Sensory processing disorder, once known in the medical field as sensory integration dysfunction, occurs when the brain has trouble receiving and reacting to certain information that directly involves the senses.
Sensory processing disorder is not presently recognized as a clear-cut diagnosis in medical circles. However, it is gaining more and more attention in modern medical journals.
One doctor, writing in the American Journal of Medicine, criticizes the medical field and tells his contemporaries to wake up,
“It is time for modern medicine to look more closely at sensory processing disorder,” Dr. Charles Schaffer reports. “Let’s call it what it is,” Schaffer writes. “It is a serious brain issue that affects the lives of millions.”
People with sensory processing disorder may experience any one or all of the following:
– Engaging in conversation or play may be a challenge for them.
– They may be oversensitive to any activity that surfaces in their environment.
— Ordinary sounds may be painful or overwhelming to them.
–- Being touched softly may damage their skin.
–- They may be off-balance:
–- Bumping into things is normal for them.
–- Have difficulty with bright lights.
Sensory processing disorder issues can be a problem for both children and grown-ups, even though symptoms usually occur initially in children. Autistic children are normally the first victims of sensory processing disorder problems.
Sensory processing disorder may have an impact on but one sense, like touch, hearing, or taste. Or it may have an impact on a multiplicity of senses.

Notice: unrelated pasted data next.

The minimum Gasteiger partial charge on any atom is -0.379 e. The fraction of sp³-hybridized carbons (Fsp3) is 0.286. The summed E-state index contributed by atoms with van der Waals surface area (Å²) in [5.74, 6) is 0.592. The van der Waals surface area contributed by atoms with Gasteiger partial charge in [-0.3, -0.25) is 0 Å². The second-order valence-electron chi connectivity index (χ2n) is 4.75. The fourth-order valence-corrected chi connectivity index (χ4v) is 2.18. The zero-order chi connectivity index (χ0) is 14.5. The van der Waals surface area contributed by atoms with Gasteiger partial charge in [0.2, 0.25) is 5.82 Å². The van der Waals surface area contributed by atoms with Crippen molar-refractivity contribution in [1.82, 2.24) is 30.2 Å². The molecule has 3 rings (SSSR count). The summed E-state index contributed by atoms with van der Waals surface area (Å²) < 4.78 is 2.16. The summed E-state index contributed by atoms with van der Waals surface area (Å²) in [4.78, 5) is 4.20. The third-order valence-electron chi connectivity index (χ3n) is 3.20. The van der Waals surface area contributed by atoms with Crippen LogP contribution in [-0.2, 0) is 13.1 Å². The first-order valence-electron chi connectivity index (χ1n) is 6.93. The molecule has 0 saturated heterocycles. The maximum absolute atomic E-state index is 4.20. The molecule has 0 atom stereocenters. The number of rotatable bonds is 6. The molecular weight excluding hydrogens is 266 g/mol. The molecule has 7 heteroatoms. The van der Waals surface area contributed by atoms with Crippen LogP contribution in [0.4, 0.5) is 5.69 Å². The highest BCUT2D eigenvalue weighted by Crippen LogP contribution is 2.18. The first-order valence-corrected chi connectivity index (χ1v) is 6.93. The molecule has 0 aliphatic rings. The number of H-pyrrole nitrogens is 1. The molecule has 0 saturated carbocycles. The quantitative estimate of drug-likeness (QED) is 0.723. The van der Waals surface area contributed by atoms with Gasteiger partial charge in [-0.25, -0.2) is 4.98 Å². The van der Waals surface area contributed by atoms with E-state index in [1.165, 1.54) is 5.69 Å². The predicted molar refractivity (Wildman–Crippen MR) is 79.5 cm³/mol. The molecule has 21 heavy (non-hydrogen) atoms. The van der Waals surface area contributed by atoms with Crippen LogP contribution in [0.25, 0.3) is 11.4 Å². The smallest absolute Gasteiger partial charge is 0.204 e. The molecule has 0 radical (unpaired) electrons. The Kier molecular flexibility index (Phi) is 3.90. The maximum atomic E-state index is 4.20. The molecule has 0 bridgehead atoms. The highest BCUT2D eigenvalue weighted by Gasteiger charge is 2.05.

“Victims can respond to the disorder in different ways,” one physician’s assistant has said. “Some may be over-responsive, while others may be under-responsive.”
Another doctor has said that the evidence of sensory processing disorder is not unlike those found in other mental disorders. Symptoms exist on a spectrum.
“In many cases,” Dr. Schaffer notes, “children, may hear the sound of a leaf blower outside the window and the sound may be so offensive that it causes them to vomit or dive under a table.”
Dr. Schaffer goes on to write that some children might scream when touched or have a violent reaction to the texture of some foods.
“And there are others with sensory processing disorders that seem unresponsive to whatever happens around them,” Dr. Schaffer says. “It’s a mystery that needs more research.”
Research thus far has found that many infants with sensory processing disorder begin life as fussy babies. As they grow older, they have a tendency to experience bouts with anxiety.
“These children can’t handle change,” another doctor says. “They may throw tantrums often or have personal meltdowns.”
Dr. Schaffer writes in his journal article that sensory processing disorders may differ. He claims it depends greatly on which senses are in question.
“The seriousness of the disorder also can carry a tremendous impact on its symptoms,” Dr. Schaffer reports.
There are eight senses, of course. The bottom line is that these disorders can have an influence on any of them. Research indicates there are up to 260,000 different patterns of symptoms that might occur.
These patterns have been grouped into three main subtypes:
– Sensory modulating disorders
– Sensory-based motor disorders
– Sensory discrimination disorders
Causes of the disorders may be nearly impossible to detect or diagnose. However, there are treatment alternatives to manage symptoms, including sensory integrative therapy.
Scientific studies are presently ongoing to understand the symptoms of sensory processing disorders.